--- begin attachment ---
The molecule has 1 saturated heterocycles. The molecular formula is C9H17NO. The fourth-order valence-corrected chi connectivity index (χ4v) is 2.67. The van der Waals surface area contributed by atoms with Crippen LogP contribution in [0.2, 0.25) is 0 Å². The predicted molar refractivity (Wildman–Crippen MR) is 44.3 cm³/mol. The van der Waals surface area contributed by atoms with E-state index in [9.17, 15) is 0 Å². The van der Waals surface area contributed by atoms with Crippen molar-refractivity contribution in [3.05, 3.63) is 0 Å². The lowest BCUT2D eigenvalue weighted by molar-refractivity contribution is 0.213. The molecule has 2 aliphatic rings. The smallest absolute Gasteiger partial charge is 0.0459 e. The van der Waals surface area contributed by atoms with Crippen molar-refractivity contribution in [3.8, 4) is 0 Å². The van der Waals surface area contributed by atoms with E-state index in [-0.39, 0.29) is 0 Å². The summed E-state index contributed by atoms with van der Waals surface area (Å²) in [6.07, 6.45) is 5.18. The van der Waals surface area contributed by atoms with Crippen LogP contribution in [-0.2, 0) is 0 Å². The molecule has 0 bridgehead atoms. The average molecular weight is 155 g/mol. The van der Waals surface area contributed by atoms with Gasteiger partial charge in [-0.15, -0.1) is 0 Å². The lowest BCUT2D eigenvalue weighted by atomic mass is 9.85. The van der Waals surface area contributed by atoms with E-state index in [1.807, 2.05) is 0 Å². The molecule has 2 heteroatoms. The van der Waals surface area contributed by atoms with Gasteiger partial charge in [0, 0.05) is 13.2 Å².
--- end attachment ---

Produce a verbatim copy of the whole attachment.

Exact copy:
The molecule has 1 saturated heterocycles. The molecular formula is C9H17NO. The fourth-order valence-corrected chi connectivity index (χ4v) is 2.67. The van der Waals surface area contributed by atoms with Crippen LogP contribution in [0.2, 0.25) is 0 Å². The predicted molar refractivity (Wildman–Crippen MR) is 44.3 cm³/mol. The van der Waals surface area contributed by atoms with E-state index in [9.17, 15) is 0 Å². The van der Waals surface area contributed by atoms with Crippen molar-refractivity contribution in [3.05, 3.63) is 0 Å². The lowest BCUT2D eigenvalue weighted by molar-refractivity contribution is 0.213. The molecule has 2 aliphatic rings. The smallest absolute Gasteiger partial charge is 0.0459 e. The van der Waals surface area contributed by atoms with Crippen molar-refractivity contribution in [3.8, 4) is 0 Å². The van der Waals surface area contributed by atoms with E-state index in [-0.39, 0.29) is 0 Å². The summed E-state index contributed by atoms with van der Waals surface area (Å²) in [6.07, 6.45) is 5.18. The van der Waals surface area contributed by atoms with Crippen LogP contribution in [-0.2, 0) is 0 Å². The molecule has 0 bridgehead atoms. The average molecular weight is 155 g/mol. The van der Waals surface area contributed by atoms with Gasteiger partial charge in [-0.15, -0.1) is 0 Å². The lowest BCUT2D eigenvalue weighted by atomic mass is 9.85. The van der Waals surface area contributed by atoms with E-state index in [1.807, 2.05) is 0 Å². The molecule has 2 heteroatoms. The van der Waals surface area contributed by atoms with Gasteiger partial charge in [0, 0.05) is 13.2 Å².